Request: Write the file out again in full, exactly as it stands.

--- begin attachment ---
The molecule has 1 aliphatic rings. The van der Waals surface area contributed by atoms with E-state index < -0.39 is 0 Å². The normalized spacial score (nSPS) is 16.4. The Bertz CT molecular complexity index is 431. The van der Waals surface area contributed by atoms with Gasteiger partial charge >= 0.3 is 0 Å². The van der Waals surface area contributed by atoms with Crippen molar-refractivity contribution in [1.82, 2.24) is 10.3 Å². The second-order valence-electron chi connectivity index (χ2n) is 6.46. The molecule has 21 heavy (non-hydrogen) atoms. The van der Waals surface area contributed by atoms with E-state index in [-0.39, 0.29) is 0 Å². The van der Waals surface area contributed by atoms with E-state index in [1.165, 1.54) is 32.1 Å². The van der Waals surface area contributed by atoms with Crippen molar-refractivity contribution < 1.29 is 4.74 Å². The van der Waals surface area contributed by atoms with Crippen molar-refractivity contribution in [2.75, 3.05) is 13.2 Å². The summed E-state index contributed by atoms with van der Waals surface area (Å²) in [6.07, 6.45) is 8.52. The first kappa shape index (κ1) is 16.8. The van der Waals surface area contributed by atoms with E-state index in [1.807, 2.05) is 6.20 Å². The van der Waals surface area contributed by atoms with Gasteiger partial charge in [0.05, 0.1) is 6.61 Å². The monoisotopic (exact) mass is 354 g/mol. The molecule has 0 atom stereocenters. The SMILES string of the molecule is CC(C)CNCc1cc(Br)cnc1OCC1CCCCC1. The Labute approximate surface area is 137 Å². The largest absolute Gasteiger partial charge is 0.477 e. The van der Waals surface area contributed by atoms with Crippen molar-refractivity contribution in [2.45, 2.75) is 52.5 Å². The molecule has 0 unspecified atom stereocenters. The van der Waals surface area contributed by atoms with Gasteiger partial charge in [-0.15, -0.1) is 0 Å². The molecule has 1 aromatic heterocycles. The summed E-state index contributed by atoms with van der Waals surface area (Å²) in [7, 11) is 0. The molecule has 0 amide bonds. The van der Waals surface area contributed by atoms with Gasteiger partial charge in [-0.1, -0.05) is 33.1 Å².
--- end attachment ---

The molecule has 1 aliphatic rings. The van der Waals surface area contributed by atoms with E-state index < -0.39 is 0 Å². The normalized spacial score (nSPS) is 16.4. The Bertz CT molecular complexity index is 431. The van der Waals surface area contributed by atoms with Gasteiger partial charge >= 0.3 is 0 Å². The van der Waals surface area contributed by atoms with Crippen molar-refractivity contribution in [1.82, 2.24) is 10.3 Å². The second-order valence-electron chi connectivity index (χ2n) is 6.46. The molecule has 21 heavy (non-hydrogen) atoms. The van der Waals surface area contributed by atoms with E-state index in [-0.39, 0.29) is 0 Å². The van der Waals surface area contributed by atoms with E-state index in [1.165, 1.54) is 32.1 Å². The van der Waals surface area contributed by atoms with Crippen molar-refractivity contribution < 1.29 is 4.74 Å². The van der Waals surface area contributed by atoms with Crippen molar-refractivity contribution in [2.75, 3.05) is 13.2 Å². The summed E-state index contributed by atoms with van der Waals surface area (Å²) in [6.07, 6.45) is 8.52. The first kappa shape index (κ1) is 16.8. The van der Waals surface area contributed by atoms with E-state index in [1.807, 2.05) is 6.20 Å². The van der Waals surface area contributed by atoms with Gasteiger partial charge in [0.05, 0.1) is 6.61 Å². The monoisotopic (exact) mass is 354 g/mol. The molecule has 0 atom stereocenters. The SMILES string of the molecule is CC(C)CNCc1cc(Br)cnc1OCC1CCCCC1. The Labute approximate surface area is 137 Å². The largest absolute Gasteiger partial charge is 0.477 e. The van der Waals surface area contributed by atoms with Crippen molar-refractivity contribution in [2.45, 2.75) is 52.5 Å². The molecule has 0 unspecified atom stereocenters. The van der Waals surface area contributed by atoms with Gasteiger partial charge in [-0.15, -0.1) is 0 Å². The molecule has 1 aromatic heterocycles. The summed E-state index contributed by atoms with van der Waals surface area (Å²) in [7, 11) is 0. The molecule has 0 amide bonds. The van der Waals surface area contributed by atoms with Gasteiger partial charge in [-0.1, -0.05) is 33.1 Å².